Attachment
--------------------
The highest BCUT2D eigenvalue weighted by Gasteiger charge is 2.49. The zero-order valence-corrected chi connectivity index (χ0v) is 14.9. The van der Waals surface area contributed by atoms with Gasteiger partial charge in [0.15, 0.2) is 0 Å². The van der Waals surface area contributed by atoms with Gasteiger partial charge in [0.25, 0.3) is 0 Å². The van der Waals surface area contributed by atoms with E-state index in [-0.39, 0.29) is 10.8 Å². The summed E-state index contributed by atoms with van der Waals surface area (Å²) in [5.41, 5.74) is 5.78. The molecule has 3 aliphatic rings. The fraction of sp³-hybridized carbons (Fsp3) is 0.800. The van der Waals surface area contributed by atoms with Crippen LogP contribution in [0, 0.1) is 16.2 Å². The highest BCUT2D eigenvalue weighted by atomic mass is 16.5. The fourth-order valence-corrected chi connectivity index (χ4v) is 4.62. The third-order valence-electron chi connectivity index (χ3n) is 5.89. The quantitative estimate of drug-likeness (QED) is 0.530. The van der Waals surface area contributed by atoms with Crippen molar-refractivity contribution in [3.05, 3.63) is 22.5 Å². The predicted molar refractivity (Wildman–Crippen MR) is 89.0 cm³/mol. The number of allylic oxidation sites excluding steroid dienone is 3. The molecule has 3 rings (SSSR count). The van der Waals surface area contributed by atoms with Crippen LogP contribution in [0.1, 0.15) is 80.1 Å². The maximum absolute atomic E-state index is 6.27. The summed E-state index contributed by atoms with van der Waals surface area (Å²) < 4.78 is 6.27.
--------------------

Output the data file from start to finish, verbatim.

The highest BCUT2D eigenvalue weighted by Gasteiger charge is 2.49. The zero-order valence-corrected chi connectivity index (χ0v) is 14.9. The van der Waals surface area contributed by atoms with Gasteiger partial charge in [0.15, 0.2) is 0 Å². The van der Waals surface area contributed by atoms with Gasteiger partial charge in [0.25, 0.3) is 0 Å². The van der Waals surface area contributed by atoms with E-state index in [-0.39, 0.29) is 10.8 Å². The summed E-state index contributed by atoms with van der Waals surface area (Å²) in [5.41, 5.74) is 5.78. The molecule has 3 aliphatic rings. The fraction of sp³-hybridized carbons (Fsp3) is 0.800. The van der Waals surface area contributed by atoms with Crippen LogP contribution in [0, 0.1) is 16.2 Å². The highest BCUT2D eigenvalue weighted by atomic mass is 16.5. The fourth-order valence-corrected chi connectivity index (χ4v) is 4.62. The third-order valence-electron chi connectivity index (χ3n) is 5.89. The quantitative estimate of drug-likeness (QED) is 0.530. The van der Waals surface area contributed by atoms with Crippen molar-refractivity contribution in [3.05, 3.63) is 22.5 Å². The predicted molar refractivity (Wildman–Crippen MR) is 89.0 cm³/mol. The number of allylic oxidation sites excluding steroid dienone is 3. The molecule has 3 rings (SSSR count). The van der Waals surface area contributed by atoms with Crippen LogP contribution in [0.1, 0.15) is 80.1 Å². The maximum absolute atomic E-state index is 6.27. The summed E-state index contributed by atoms with van der Waals surface area (Å²) < 4.78 is 6.27.